I’m certainly inspired by countless other artists. Too many to even name. Sometimes you’ll see the direct influence in my work. In many respects I’d say my stuff is more thematically original than artistically original. It’s somewhat the nature of the work I do and the volume of work I produce that limits my ability to really forge ahead into completely new artistic experimentation, but that’s fine with me for now.
5. What is your personal philosophy on art?
The philosophy I have for my political art is that it should inspire people to celebrate their individuality, and challenge authority – at least illegitimate authority. The statist mindset is so ubiquitous that simple truths about right and wrong are so distorted and confused that they become really hard for people to see. When I’m doing it right, I achieve this.
As for my larger view on the object of art itself, that’s another interview probably. I’ve never been a huge fan of trying to define art. To me it’s pointless because it is so highly and wonderfully subjective. Government is basically an inversion of morality in that typically what is seen as immoral for an individual person to do actually becomes a central function or premise of the state. My professional goal is to continue to pierce that absurdity, and challenge through art and satire the idea that coercion and violence are proper ways to organize a society.
6. Many in the liberty movement seek to promote their philosophy through activism and academia, why do you think art should be included in that mix?
You have to go where the people are. The vast majority of people do not participate in politics or engage in meaningful academic discourse. That’s just the way it is.
I think it’s my calling to do what I do. I love it. I think I’m more effective doing this than anything else as well – a sort of division of labor that makes sense.
7. Do you have any favorite piece of art, literature, film etc that promotes libertarian ideals?
Orwell is in pretty heavy rotation for me right now. I get really inspired when I read his stuff and you can see it reflected in much of the work I did in 2010.
I’m also really into podcasts right now. There are so many amazing broadcasts from Freedomain radio, Lew Rockwell, and Free Talk Live, and so on that I have to admit they have been pretty influential.
8. What would be your advice for aspiring artists who share your love of liberty?
Express yourself! I so want to see more of a community of libertarian artists emerge in film, the visual arts, music, and performance art! Please experiment with your craft and don’t be afraid to put yourself out there. You’ll be amazed at how rewarding it is.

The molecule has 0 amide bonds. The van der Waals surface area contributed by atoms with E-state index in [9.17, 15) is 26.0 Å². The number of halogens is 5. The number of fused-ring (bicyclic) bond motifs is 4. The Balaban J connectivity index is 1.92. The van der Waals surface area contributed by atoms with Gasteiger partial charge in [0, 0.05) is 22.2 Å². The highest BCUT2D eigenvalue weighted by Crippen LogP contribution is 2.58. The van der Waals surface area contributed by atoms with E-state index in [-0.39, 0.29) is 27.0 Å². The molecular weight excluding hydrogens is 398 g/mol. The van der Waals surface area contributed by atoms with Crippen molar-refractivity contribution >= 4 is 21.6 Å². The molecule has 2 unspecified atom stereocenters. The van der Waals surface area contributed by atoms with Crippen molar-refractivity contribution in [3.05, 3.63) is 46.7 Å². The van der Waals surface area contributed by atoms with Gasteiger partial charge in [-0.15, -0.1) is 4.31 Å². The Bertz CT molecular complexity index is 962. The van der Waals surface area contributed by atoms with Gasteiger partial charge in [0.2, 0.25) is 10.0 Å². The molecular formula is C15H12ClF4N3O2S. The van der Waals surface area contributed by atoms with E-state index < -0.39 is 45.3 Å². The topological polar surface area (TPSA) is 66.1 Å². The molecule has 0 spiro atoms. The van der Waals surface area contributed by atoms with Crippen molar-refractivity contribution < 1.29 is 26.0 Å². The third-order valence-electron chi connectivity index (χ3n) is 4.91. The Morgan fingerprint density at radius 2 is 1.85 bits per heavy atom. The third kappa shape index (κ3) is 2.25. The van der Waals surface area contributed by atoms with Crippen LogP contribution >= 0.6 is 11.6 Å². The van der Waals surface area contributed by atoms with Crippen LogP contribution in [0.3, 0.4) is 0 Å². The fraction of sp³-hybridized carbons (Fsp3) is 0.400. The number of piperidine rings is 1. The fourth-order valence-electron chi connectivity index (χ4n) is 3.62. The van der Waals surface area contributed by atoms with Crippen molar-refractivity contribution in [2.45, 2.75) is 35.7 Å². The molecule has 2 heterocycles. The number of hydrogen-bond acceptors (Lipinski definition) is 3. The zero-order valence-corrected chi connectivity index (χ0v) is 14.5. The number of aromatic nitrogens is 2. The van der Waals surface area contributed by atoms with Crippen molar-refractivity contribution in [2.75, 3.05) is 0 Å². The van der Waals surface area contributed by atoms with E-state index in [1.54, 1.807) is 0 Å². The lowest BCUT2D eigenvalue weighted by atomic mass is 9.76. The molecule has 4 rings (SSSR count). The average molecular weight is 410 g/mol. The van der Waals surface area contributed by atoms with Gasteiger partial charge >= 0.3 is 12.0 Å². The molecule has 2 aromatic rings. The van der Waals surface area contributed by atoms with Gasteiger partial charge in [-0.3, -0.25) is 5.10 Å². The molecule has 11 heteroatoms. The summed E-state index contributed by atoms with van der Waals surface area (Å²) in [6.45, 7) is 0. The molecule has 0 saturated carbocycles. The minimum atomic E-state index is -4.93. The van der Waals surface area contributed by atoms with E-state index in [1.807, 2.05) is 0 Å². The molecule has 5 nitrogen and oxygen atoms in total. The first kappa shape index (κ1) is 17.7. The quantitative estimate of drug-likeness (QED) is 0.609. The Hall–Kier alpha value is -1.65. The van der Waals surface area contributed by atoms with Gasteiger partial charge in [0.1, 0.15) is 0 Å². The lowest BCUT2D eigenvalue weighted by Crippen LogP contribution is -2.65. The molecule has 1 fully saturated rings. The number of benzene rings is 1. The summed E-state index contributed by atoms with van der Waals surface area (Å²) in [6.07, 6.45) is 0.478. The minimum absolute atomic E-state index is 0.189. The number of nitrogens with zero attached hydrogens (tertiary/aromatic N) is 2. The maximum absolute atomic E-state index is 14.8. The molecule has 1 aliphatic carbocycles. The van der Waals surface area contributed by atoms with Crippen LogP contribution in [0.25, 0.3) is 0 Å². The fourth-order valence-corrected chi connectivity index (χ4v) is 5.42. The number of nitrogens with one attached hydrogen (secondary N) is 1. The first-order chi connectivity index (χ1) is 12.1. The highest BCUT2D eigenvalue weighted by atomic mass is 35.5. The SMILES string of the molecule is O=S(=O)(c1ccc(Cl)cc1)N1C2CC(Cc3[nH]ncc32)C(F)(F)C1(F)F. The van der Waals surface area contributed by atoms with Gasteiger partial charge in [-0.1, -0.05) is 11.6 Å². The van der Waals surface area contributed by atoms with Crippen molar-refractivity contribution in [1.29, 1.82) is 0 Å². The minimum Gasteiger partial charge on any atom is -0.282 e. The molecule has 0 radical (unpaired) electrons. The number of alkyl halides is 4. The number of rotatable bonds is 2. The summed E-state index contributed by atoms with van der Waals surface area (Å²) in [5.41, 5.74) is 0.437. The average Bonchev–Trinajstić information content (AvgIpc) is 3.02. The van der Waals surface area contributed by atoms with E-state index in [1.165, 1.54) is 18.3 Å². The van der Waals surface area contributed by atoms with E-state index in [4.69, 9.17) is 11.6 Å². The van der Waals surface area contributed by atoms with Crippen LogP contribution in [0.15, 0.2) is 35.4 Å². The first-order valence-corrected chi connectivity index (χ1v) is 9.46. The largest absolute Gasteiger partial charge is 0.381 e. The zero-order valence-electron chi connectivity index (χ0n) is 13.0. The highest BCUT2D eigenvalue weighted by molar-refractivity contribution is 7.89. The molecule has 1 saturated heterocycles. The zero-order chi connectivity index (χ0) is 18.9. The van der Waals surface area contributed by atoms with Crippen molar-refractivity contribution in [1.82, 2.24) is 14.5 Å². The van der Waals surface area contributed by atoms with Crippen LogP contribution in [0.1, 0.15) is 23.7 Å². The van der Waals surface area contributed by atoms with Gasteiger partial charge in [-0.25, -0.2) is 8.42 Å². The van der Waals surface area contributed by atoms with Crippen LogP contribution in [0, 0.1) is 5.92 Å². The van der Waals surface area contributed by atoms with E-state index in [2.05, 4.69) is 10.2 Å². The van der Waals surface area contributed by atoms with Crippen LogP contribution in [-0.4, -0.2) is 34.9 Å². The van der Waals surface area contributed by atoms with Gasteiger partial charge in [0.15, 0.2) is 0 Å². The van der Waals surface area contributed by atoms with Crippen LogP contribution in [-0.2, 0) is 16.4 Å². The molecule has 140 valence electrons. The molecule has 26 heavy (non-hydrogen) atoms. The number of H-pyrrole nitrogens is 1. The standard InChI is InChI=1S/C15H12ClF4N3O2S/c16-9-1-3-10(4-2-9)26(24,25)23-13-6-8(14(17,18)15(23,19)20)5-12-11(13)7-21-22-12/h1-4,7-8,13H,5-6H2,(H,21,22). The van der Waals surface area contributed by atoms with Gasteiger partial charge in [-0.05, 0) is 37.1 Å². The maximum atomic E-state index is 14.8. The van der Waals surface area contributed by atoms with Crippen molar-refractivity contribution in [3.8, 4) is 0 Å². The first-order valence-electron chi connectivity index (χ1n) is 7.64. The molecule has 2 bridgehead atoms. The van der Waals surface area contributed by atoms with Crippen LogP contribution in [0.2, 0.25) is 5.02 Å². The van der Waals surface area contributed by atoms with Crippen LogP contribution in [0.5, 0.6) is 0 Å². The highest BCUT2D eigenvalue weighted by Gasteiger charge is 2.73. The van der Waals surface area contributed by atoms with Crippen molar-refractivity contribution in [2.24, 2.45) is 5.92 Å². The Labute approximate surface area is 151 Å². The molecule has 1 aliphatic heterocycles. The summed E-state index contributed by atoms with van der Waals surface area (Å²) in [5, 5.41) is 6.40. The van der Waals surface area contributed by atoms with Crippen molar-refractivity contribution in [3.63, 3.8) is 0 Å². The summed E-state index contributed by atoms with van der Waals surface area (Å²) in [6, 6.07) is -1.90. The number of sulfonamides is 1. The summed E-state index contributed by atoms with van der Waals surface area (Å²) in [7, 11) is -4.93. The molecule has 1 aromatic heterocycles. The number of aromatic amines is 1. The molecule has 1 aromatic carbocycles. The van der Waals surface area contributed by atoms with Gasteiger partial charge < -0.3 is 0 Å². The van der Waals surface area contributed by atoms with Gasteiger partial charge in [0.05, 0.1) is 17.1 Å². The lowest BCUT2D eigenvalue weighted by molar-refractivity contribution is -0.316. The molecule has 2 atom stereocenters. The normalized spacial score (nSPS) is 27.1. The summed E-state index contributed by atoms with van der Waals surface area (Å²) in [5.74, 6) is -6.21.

Oh yeah, one more thing. Learn to be amused by hate mail.
9. Could you describe your creative process? How do you go from nothing to one of your beautiful prints, for instance?
I usually sketch up some concepts based on something I thought of. It’s actually kind of weird how many ideas I have that actually come in the shower. Maybe it’s the shampoo. I don’t know.
Those sketches sometimes will make the cut, and I’ll think about what I’m going to compose, and what sort of product it’s going to be on. Certain designs work for certain products. Some posters don’t work as shirts, some shirts don’t work as iPad cases and so on. (Successful t-shirt design is sort of a niche that has its own rules, actually.) But generally I begin looking for reference material to help the composition next, and then begin working out the composition for its final stage.
Once everything is in order I bring it all together digitally. I’ve invested a fair amount in technology so that my workflow efficiency is maximized. I don’t have to scan my drawings in and painstakingly digitize them much anymore because I use WACOM tablets that allow me to draw digitally right on the screen.
From there the images go to the printer, where they do their magic once I decide where and how the art will be placed on product.
10. Did you have any formal training as an artist?
I did. I went to a now defunct private art school/community in Minnesota called the Minnesota River School of Fine Art where I learned how to sculpt, paint, and compose illustrations according to the old French Academic methods. There was breathtaking and humbling talent there from around the globe, both learning and teaching. I was truly fortunate to be there when I was.
11. How can those interested in promoting liberty cultivate and inspire artists and other creatives within the movement?
I guess I’d say by simply doing their best. Do your best and people will be inspired. Also have the courage to speak truth in what you do. That’s essential to any artist.
To see more of Dan’s work, and buy a tshirt or two, head on over to the Liberty Maniacs online store!